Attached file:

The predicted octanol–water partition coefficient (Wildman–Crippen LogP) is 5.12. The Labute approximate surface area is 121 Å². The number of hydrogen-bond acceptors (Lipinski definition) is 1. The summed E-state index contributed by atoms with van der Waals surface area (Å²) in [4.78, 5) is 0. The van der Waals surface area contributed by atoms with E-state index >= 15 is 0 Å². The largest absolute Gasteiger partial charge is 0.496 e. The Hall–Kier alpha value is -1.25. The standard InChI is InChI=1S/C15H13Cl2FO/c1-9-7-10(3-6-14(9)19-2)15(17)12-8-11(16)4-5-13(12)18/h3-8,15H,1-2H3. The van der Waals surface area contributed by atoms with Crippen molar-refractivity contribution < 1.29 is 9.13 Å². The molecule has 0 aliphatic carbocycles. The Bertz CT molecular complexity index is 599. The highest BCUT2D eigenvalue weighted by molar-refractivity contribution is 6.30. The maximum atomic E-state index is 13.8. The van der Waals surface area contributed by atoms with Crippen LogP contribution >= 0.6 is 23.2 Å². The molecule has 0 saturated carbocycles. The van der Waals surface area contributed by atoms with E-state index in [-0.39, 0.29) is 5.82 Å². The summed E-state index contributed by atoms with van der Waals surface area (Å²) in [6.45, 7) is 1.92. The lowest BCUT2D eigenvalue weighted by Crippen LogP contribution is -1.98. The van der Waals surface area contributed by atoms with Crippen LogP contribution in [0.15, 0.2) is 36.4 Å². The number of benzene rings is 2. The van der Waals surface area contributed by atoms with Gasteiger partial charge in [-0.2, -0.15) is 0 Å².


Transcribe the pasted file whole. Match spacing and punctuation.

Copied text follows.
The predicted octanol–water partition coefficient (Wildman–Crippen LogP) is 5.12. The Labute approximate surface area is 121 Å². The number of hydrogen-bond acceptors (Lipinski definition) is 1. The summed E-state index contributed by atoms with van der Waals surface area (Å²) in [4.78, 5) is 0. The van der Waals surface area contributed by atoms with E-state index >= 15 is 0 Å². The largest absolute Gasteiger partial charge is 0.496 e. The Hall–Kier alpha value is -1.25. The standard InChI is InChI=1S/C15H13Cl2FO/c1-9-7-10(3-6-14(9)19-2)15(17)12-8-11(16)4-5-13(12)18/h3-8,15H,1-2H3. The van der Waals surface area contributed by atoms with Crippen molar-refractivity contribution < 1.29 is 9.13 Å². The molecule has 0 aliphatic carbocycles. The Bertz CT molecular complexity index is 599. The highest BCUT2D eigenvalue weighted by molar-refractivity contribution is 6.30. The maximum atomic E-state index is 13.8. The van der Waals surface area contributed by atoms with Crippen LogP contribution >= 0.6 is 23.2 Å². The molecule has 0 saturated carbocycles. The van der Waals surface area contributed by atoms with E-state index in [-0.39, 0.29) is 5.82 Å². The summed E-state index contributed by atoms with van der Waals surface area (Å²) in [6.45, 7) is 1.92. The lowest BCUT2D eigenvalue weighted by Crippen LogP contribution is -1.98. The van der Waals surface area contributed by atoms with Crippen LogP contribution in [0.15, 0.2) is 36.4 Å². The number of benzene rings is 2. The van der Waals surface area contributed by atoms with Gasteiger partial charge in [-0.2, -0.15) is 0 Å².